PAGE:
Madrid, Spain (CNN) -- The Basque separatist group ETA said Monday it was declaring a permanent cease-fire.
In a statement released to the Basque newspaper Gara -- where it typically releases information -- ETA said it declares a permanent general and verifiable cease-fire as a "firm commitment towards a process to achieve a lasting resolution and toward an end to the armed confrontation."
Spanish Interior Minister Alfredo Perez Rubalcaba said that the statement that the government wants to see is one where ETA calls for a definitive end, which he said the statement does not do
"Am I more tranquil today than before? Yes," Perez said. "Is this the end? I would say no."
Spain's Socialist government has repeatedly called for ETA to announce unilaterally a definitive end to its decades of separatist violence, blamed for more than 800 deaths, and a pledge to lay down its weapons.
ETA wants Basque independence in northern Spain and southwest France. Various Basque leftist parties -- including the Batasuna party, outlawed for its links to ETA -- as well as four Nobel peace laureates and the Nelson Mandela Foundation also have called in recent months for the organization to establish a permanent and verifiable cease-fire. The Batasuna party's ban from running candidates in municipal elections will not be lifted because of ETA's statement, the interior minister said.
The latest statement comes after weeks of speculation in Spain that ETA would issue a statement during the holiday season.
"It is time to act with historical responsibility. ETA calls upon those governing Spain and France to end all repressive measures and to leave aside for once and for all their position of denial towards the Basque Country," the statement said.
Another part of the message said, "The solution will come through the democratic process with dialogue and negotiation as its tools and with its compass pointed towards the will of the Basque people."
"ETA will continue its indefatigable struggle and efforts to promote and to bring to a conclusion the democratic process until there is a truly democratic situation in the Basque Country," it added.
The organization has announced cease-fires before and broken them, notably its unilateral 2006 cease-fire that was announced as "permanent," only to be broken months later with a car bomb at Madrid's airport that killed two people.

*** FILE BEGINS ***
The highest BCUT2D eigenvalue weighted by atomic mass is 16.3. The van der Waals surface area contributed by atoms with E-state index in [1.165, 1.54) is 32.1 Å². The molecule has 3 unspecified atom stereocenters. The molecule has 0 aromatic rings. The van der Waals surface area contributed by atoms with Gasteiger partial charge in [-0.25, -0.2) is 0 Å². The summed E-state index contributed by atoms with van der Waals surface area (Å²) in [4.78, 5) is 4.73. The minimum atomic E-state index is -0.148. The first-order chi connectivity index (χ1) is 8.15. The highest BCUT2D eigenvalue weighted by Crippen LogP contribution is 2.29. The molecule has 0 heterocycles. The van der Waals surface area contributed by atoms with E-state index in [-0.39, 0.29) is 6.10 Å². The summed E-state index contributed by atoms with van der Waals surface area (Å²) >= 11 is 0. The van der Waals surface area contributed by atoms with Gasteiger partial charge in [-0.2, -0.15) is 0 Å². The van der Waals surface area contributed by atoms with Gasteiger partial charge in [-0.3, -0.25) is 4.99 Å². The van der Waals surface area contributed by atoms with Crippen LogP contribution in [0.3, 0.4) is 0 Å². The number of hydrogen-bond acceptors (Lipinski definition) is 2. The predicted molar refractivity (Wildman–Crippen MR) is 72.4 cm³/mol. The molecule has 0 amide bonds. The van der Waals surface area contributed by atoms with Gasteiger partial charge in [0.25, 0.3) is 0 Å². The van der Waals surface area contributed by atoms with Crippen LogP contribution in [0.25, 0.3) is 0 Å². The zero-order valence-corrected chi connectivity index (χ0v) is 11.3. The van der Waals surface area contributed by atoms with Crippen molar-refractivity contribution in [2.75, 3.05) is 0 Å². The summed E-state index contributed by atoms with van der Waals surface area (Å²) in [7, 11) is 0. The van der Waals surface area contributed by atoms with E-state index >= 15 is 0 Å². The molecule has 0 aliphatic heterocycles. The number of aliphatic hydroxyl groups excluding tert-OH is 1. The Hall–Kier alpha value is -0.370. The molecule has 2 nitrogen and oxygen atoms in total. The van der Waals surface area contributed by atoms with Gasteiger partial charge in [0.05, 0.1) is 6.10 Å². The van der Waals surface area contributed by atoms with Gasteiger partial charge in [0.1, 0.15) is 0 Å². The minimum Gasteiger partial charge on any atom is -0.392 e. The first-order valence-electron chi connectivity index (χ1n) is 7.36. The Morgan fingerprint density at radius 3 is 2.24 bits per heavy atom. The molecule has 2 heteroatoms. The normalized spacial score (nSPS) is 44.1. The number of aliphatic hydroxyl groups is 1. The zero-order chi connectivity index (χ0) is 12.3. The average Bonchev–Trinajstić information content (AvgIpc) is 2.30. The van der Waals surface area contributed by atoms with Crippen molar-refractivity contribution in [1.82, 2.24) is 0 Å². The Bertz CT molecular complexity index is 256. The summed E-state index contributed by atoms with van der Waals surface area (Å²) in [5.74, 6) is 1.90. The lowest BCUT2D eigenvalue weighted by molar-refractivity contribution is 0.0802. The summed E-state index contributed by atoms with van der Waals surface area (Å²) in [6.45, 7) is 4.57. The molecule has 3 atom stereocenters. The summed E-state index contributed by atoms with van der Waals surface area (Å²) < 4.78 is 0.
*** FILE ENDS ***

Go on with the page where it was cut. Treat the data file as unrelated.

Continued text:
Despite ETA's current cease-fire, in effect since September, the government has not eased up on the police pressure against ETA operatives in Spain and the organization's hideouts in neighboring France and Portugal.
In the past few years, police have arrested many of ETA's suspected top operatives, as well as many of its foot soldiers, and seized bomb-making materials and weapons from hidden arms caches, virtually shutting off ETA attacks.
There are about 800 ETA convicts or suspects in prison, mainly in Spain but also in France, the Interior Ministry said recently.
ETA's statement comes two days after a march Saturday in the largest Basque city, Bilbao, by relatives and friends of the prisoners. They want the prisoners transferred to jails in the Basque region instead of being dispersed across Spain, which authorities have said is done for security purposes.
ETA is listed as a terrorist group by the United States and the European Union for its campaign of car bombings and shootings.
The Spanish government of Prime Minister Jose Luis Rodriguez Zapatero began a peace process in 2006 during ETA's earlier unilateral cease-fire, but after the organization detonated an airport bomb, the government called off negotiations.
Since then, officials of Zapatero's government have said they would not accept another cease-fire, only a definitive statement from ETA that it would end its armed fight, and specifying when and where it would lay down its arms forever.
The Basque region in northern Spain already has considerable home-rule authority, with its own police, parliament, taxing power and control of health and education. But ETA rejects those as partial steps, and has fought for full independence.
ETA's goal is an independent Basque nation comprising the three-province Basque region and the neighboring Navarra region in Spain, along with three departments in southwest France that also have Basque roots. About 3 million people live in those areas now.
Officials have said that in recent years, ETA has become weaker and more isolated from its traditional base of popular support.